Dr Richard C. Woolfson
You raise your child to keep rules, to respect adults, to follow instructions and to obey his teachers. On the other hand, you want him to have a free-wheeling nature, so that he can make decisions and express his individuality. This balance is hard to achieve. What can happen is that a child becomes so fearful of breaking the rules in school that he tries extremely hard to toe the line and gets very upset if he accidentally does something that would result in a scolding (like forgetting his name badge). Yet it is possible to encourage your child’s rule-bound behaviour while at the same time encouraging his free spirit.
There is nothing wrong with your six-year-old wanting to stick to the rules at school (or the rules at home or in society). In fact, that’s an admirable quality. But it is better if he values rules because he understands them and their purpose, rather than valuing rules just because they are there. Without understanding the underlying purpose, he follows rules blindly, mainly through fear of punishment rather than through appreciation of their impact – that would squash his free-wheeling nature altogether.
That’s why you should always try to explain the purpose of a rule to your child, instead of saying “Do this because I tell you to do it.” Children this age rarely find that sort of argument very convincing. True, your child may follow a rule on that basis, but for how long? So explain to him the positive benefits of following the rule, and the implications of breaking it.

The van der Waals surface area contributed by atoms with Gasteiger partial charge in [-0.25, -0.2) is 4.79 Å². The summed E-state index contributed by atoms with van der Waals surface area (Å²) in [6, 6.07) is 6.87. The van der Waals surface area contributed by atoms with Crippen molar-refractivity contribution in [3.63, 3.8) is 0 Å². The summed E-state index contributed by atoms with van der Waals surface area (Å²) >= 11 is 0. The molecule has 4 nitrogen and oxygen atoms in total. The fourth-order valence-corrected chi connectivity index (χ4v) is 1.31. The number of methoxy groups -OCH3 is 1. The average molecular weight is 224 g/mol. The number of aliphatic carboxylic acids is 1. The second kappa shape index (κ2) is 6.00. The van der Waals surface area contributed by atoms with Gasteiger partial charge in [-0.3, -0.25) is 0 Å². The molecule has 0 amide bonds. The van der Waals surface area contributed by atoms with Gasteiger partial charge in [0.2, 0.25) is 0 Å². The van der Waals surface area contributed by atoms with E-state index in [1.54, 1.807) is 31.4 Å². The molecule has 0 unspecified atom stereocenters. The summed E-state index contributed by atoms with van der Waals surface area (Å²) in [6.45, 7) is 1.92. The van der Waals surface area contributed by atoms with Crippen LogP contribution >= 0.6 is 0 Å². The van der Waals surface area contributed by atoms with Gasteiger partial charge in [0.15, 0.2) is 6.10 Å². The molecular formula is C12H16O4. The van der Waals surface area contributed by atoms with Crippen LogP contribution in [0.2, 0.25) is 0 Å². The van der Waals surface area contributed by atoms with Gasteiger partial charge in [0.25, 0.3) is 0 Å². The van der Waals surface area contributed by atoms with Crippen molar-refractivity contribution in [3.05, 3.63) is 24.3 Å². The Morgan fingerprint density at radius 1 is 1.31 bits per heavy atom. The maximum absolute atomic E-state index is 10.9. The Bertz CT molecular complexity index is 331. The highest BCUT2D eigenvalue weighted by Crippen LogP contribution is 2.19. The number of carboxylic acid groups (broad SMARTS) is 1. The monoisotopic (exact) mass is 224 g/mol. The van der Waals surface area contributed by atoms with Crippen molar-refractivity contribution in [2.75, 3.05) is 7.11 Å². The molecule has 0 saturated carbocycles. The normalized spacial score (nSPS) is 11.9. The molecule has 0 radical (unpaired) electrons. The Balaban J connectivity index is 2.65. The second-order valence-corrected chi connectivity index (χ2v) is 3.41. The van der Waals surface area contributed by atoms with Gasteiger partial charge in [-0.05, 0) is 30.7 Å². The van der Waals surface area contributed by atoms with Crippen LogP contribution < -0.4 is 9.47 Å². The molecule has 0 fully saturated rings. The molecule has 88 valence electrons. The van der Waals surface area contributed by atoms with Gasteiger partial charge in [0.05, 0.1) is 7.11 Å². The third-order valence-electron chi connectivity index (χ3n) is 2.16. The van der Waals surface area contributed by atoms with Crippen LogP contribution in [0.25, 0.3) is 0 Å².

For instance, there is the important school rule that he should always complete his homework on time. This rule ensures that he keeps up with curriculum, that he follows the class lesson the next day and that he takes pride in his progress. If he doesn’t complete his homework, he would start to experience difficulties in keeping up with the curriculum, disapproval from his teacher and perhaps also annoyance from his peers. In addition, his classmates may be held back while the teacher gives him extra attention with his work. Put this way, the importance of the rule about homework makes sense to your six-ear-old. Now he is more likely to follow it out of conviction, rather than fear.
Thinking for himself
Giving explanations of rules also helps your child to judge the significance of a breach of rules. After all, rules vary in importance. For instance, if your child breaks the school rule that says “No hitting other pupils”, the consequences are serious. Not only will he have displayed violence and aggression, he will also have caused physical pain to another child. No wonder she trembles at the thought of breaking that rule. Yet breaking the school rule that says “Walk on the left side of the corridor at break times” only has very minor consequences – at worst he might gently bump into another child walking in the opposite direction.
When your child is able to weigh up the significance of the various rules in his life, whether at school or at home, his free-wheeling nature remains strong. He is able to think for himself.
He approaches rules with proper understanding and respect while at the same time keeps them in perspective.
Of course he will still be keen to toe the line and he will still be upset at times when he accidentally breaks the rules. But that is thoughtful behaviour based on a good grasp of the purpose of rules and their consequences, not frightened behaviour based solely on terror of punishment.
When you encourage your child to look at this rules from this perspective, his free-wheeling stays strong.
(Photo: Olesia Bilkei/123RF.com)
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